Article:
A classroom full of 18 teens was quiet one Saturday afternoon in Greenwich Village, save for some keyboard taps.

Mufasa Peterson was finishing a typing test, clicking most keys with his index finger.

"Let me show you something," said Jerelyn Rodriguez, one of the teachers in the room, as she suggested where Peterson could rest his fingers to type faster.

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"I can't," he said," my fingers are too long."

Rodriguez suggested, "That's why you have to practice."

Peterson, 18, is one of about 200 foster children from around the city taking part in a new program designed to give them consistent access to technology at a time when New York City schools are moving towards an increasingly digital landscape.

Last week, the de Blasio administration announced a comprehensive plan to offer computer science classes to all public school students by 2025, compared to the less than 5 percent of students with access to those classes today.

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The push towards offering coding classes to all students is daunting enough, but potentially more so for scores of young New Yorkers whose only access to the Internet is via smartphone.

"Foster care children are really the disadvantaged of the disadvantaged," New York Foundling Chief Operating Officer Bethany Lampland told Metro. "It's very difficult for students to take advantage of that sort of education when they come to the table already behind."

To that end, Lampland helped design the Foundling's two-part initiative to help many of the approximately 14,000 children in foster care across the five boroughs catch up with their friends and classmates.

Currently fully funded by donations to New York Foundling, the program targets both kids currently in the foster system and young adults who age out and might need help to bridge a gap in technology skills.

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The first part of the program invited 200 eligible children as young as 12 years old to its digital inclusion program. Over the course of three weekend classes, each student will learn basic computer and Internet skills, eventually graduating to a quick lesson in coding.

At the same time, their foster parents can also take three modified classes with their own laptop. Each household will then receive a personal WiFi devices with free Internet service for up to four years.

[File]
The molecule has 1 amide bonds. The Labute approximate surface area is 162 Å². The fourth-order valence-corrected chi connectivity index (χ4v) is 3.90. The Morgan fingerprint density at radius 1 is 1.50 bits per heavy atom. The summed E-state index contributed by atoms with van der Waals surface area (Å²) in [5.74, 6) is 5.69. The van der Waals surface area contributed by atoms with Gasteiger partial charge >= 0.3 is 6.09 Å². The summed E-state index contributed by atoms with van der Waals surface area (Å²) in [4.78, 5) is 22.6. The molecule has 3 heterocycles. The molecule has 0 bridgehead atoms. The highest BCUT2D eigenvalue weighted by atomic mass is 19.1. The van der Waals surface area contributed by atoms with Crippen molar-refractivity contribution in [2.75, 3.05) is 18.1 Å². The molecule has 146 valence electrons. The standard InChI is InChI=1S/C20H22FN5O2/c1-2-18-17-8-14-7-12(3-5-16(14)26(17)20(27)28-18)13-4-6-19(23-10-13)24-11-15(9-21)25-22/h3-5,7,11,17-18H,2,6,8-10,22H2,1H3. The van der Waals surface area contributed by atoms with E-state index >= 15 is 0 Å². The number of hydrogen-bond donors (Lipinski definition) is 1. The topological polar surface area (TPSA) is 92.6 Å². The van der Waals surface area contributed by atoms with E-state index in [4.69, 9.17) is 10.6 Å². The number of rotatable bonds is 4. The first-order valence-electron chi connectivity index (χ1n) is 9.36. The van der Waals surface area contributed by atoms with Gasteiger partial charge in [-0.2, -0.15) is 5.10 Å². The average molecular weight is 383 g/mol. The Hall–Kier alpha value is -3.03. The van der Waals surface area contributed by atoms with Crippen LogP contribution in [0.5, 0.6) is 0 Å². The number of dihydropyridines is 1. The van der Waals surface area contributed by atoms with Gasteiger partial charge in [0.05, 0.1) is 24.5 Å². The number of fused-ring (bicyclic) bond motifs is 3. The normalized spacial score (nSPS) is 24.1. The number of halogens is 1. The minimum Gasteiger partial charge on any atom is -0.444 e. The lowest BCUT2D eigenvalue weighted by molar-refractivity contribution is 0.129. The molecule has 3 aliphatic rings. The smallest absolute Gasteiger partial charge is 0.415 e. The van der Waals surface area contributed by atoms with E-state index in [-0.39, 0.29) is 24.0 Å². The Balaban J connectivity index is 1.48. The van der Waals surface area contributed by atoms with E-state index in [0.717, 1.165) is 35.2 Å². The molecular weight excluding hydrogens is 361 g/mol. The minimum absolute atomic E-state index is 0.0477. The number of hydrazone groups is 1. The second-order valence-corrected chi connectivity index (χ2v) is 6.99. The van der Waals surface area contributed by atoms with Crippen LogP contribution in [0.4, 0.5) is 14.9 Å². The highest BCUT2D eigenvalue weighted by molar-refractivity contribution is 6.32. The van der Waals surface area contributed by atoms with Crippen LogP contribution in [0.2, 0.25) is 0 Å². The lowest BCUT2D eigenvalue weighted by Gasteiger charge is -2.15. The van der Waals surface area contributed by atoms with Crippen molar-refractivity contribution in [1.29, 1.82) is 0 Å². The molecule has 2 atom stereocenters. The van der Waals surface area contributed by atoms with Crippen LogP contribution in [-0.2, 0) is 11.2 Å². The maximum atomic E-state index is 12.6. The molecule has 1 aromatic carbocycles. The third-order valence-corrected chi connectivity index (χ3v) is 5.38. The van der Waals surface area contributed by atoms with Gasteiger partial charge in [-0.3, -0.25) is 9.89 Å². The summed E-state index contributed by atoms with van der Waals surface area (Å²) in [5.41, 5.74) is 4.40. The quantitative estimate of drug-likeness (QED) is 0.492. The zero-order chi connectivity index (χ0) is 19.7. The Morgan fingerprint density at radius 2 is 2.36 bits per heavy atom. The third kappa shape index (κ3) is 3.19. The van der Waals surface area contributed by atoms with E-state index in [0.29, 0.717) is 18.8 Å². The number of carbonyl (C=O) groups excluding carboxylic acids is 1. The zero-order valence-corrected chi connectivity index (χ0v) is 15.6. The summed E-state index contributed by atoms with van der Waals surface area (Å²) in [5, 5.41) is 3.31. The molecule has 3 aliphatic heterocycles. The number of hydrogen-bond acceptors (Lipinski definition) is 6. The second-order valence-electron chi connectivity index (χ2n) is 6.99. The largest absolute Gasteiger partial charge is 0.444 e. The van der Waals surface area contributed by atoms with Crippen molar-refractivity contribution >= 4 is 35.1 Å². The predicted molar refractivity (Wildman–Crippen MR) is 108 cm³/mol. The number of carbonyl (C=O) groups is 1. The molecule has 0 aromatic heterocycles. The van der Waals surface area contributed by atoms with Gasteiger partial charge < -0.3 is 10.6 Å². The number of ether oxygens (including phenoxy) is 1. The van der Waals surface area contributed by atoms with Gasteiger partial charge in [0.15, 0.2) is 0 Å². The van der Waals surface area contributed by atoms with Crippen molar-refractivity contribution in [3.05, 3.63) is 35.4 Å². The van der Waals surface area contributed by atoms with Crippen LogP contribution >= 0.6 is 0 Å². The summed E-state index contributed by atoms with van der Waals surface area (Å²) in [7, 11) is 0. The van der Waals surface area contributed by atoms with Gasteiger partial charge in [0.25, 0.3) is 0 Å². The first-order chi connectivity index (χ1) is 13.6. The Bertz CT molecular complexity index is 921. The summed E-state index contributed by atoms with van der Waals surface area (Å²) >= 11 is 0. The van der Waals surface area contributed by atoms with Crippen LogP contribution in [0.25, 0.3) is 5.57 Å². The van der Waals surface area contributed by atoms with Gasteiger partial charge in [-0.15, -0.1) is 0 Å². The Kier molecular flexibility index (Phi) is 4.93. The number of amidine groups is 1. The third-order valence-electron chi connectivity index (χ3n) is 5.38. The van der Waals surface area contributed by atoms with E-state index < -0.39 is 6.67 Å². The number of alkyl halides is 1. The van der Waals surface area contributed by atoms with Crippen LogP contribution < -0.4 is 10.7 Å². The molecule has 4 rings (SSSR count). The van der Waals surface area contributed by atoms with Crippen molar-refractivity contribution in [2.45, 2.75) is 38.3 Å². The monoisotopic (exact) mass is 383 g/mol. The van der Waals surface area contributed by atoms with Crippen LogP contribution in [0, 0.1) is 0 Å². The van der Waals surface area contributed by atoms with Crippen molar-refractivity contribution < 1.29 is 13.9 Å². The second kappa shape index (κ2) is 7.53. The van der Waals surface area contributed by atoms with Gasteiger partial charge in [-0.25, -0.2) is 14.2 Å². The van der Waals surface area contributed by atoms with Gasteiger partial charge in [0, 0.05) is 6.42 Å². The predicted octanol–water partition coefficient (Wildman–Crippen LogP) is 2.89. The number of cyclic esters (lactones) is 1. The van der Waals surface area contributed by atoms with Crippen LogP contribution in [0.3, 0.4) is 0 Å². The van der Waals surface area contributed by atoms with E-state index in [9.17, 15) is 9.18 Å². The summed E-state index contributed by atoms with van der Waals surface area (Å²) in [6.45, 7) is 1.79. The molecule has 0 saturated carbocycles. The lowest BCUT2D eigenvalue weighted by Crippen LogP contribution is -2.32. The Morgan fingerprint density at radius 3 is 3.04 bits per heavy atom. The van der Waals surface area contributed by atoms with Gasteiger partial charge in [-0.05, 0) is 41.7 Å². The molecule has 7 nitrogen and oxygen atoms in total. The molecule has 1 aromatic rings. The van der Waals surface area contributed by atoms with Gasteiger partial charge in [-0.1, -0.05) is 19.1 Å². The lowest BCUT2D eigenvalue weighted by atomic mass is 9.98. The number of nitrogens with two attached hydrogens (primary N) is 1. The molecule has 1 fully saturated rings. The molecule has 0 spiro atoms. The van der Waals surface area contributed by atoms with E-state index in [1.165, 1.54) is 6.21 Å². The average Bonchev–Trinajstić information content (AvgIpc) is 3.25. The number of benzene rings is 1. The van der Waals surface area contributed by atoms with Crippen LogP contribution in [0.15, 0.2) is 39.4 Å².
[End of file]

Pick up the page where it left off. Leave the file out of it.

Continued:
The student is able to keep their own new computer as soon as they finish the last class. After all, Lampland said, the program was not just designed to handout free computers and Internet access.

Not only will each student have the tools and basic knowledge to excel in the classroom and beyond, but Lampland said the foster parent will hopefully take what they learn and use it as they take care of their current and future foster kids.

The second part of the program is designed for 18- to 24-year-olds who are interested in tech careers and want some help breaking into the industry. Working with vocational groups Per Scholas, Year Up or General Assembly, up to 20 young adults will get hands-on training and support to join New York's booming tech sector.

"There's really no reason that our gifted and tenacious young people shouldn't have opportunities and careers, even if they're not college bound," Lampland said.

Last Wednesday, Mayor Bill de Blasio said his administration would match every dollar donated to the $81 million public-private partnership to offer coding classes in elementary, middle and high schools.

Foster parent Nathaniel Ciscart, who attended the parent session, also applauded the mayor's efforts. 

Even though he's pretty confident in his computer skills, he said he wanted his foster child Jatiese, 15, to be just as confident while also safe on the Internet.

"In the long run, the lack of knowing how to to use technology correctly can be a real hinderance," Ciscart said. "The challenge comes from not having the tools now."

After his first class, Mufasa Peterson said he pretty much knew most of what was covered in the first class. Peterson just graduated high school but said he came down from the Bronx to learn whatever else he can as he begins to break into the workforce.

"I want to learn what I can so I can also pass it on to others," he said. "I'm trying to be a positive role model."

Correction: An earlier version of this story said the job placement program was for 18- to 21-year-old applicants. It is availalbe for students up to the age of 24. Metro sincerely regrets the error.